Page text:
Are you thinking of promoting in Spanish but feel daunted by the complexities?
Direct-to-consumer promotions in Spanish present challenges to the U.S. marketer — scarcity of quality Spanish copywriters (as opposed to translators), misconceptions about Spanish “dialects,” misinformation about the market, conflicting evidence about assimilation and preferred language, and so on.
But with attention to these seven key guidelines, it’s possible — and profitable — to develop a long-term strategy.
Think of Spanish as a hook to convince prospects to buy your product or service. When you communicate in Spanish, you not only reach non-English speakers, you also make it easier for different generations to share valuable information. As an added bonus, you attract English-dominant speakers who appreciate your effort to provide information in culturally-appropriate Spanish — and who respond to that effort.
Language can be a powerful selling tool. But be sure to use it wisely. Consider the following guidelines:
* Bilingual — Even if prospects speak English fluently, a bilingual piece makes it easier for them to share information about the product or service with members of their extended family who may not speak English.
In this case, it is usually preferable that the copy be placed side-by-side so that the two languages can be easily compared, as opposed to English on one side of each component and Spanish on the reverse.
* Spanish “dialects” — Remember that you’re communicating with people who live in the United States, not in Mexico, Colombia or Spain. Although it may be hard for native English-language speakers to believe, it is possible to talk to all Hispanic groups in one generic voice.
* Formal vs. informal — It’s usually preferable to show respect by using the formal “usted.” The informal “tú” can be interpreted as condescending, as slang or “from a different country.” In addition, it’s easier to minimize Hispanic regional differences with ”usted.”
* Pay attention to the details — Proofread often at every stage of the creative process. Typographical errors are more prevalent in Spanish-language efforts. For one thing, there are not as many Spanish-speaking graphic designers and proofreaders available. And don’t be afraid of contradictory language opinions. Hire an expert to consider all comments and recommend edits for the final version.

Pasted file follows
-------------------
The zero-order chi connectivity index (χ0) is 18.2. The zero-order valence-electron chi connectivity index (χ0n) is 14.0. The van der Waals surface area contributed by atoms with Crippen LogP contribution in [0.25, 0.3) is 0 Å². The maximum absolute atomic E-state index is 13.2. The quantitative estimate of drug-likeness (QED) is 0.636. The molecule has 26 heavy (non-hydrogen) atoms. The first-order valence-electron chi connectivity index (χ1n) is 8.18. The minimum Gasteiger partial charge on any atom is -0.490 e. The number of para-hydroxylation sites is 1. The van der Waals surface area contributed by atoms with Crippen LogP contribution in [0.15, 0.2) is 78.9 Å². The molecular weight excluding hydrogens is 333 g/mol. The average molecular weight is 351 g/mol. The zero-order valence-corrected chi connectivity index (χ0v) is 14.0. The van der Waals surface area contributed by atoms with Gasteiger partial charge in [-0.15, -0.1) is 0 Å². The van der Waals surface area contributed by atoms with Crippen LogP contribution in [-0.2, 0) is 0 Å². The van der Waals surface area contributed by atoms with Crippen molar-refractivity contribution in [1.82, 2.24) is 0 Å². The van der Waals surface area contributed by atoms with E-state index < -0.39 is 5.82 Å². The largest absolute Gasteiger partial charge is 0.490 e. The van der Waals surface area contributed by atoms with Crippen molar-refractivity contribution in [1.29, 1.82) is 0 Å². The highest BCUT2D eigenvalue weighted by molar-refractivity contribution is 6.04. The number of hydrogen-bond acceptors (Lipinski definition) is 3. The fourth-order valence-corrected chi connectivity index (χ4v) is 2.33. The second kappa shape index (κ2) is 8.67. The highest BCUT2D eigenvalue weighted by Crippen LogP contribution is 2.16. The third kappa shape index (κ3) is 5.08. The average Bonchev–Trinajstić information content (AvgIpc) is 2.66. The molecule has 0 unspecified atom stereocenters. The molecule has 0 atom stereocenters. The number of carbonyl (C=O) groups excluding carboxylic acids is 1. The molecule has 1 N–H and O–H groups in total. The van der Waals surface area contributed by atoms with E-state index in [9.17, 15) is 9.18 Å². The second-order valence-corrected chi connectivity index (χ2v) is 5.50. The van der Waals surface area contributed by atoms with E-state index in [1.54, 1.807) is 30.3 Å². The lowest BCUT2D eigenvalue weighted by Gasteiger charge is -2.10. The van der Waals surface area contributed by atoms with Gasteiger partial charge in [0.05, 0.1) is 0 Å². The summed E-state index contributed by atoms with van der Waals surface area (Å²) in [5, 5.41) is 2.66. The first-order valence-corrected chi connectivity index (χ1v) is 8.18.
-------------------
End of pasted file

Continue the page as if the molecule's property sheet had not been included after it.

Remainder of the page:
If your product is an investment/banking product or alternative health or recipes, consider providing the English-language term in parentheses to make it easier to communicate with English-language speakers.
* Adaptations not translations — A quality translation of promotional copy and informational/editorial copy “that sells” is really an adaptation of the concepts and ideas that the English text is trying to convey into a Spanish that says everything clearly and effectively.
* Do it with care — Make the offer straight-forward and understandable, even if the copy is much longer in Spanish than in English. Don’t try to fool the prospect with promotional “hooks” that are needed in English to differentiate your product/service from your competition.
* Be extra careful with the fine print — Make sure the Spanish is understandable. Don’t just refer the customer to the English fine print and don’t use a disclaimer that, in case of conflict, the English rules apply. If legal approval is necessary, provide the lawyers with a literal back-translation in English, but don’t let lawyers write the fine print.
About the Author:
Daniel A. González has provided strategic, creative and editorial services for nearly 30 years, specializing in direct marketing to the U.S. Hispanic and Latin American markets. His clients have included Rodale Books, Boardroom Inc., Guideposts, Publishers Clearing House, Prentice Hall, as well as Time
, Siempre Mujer
and Highlights’ High Five Bilingüe
magazines. He can be reached at DAGonzalezNY@gmail.com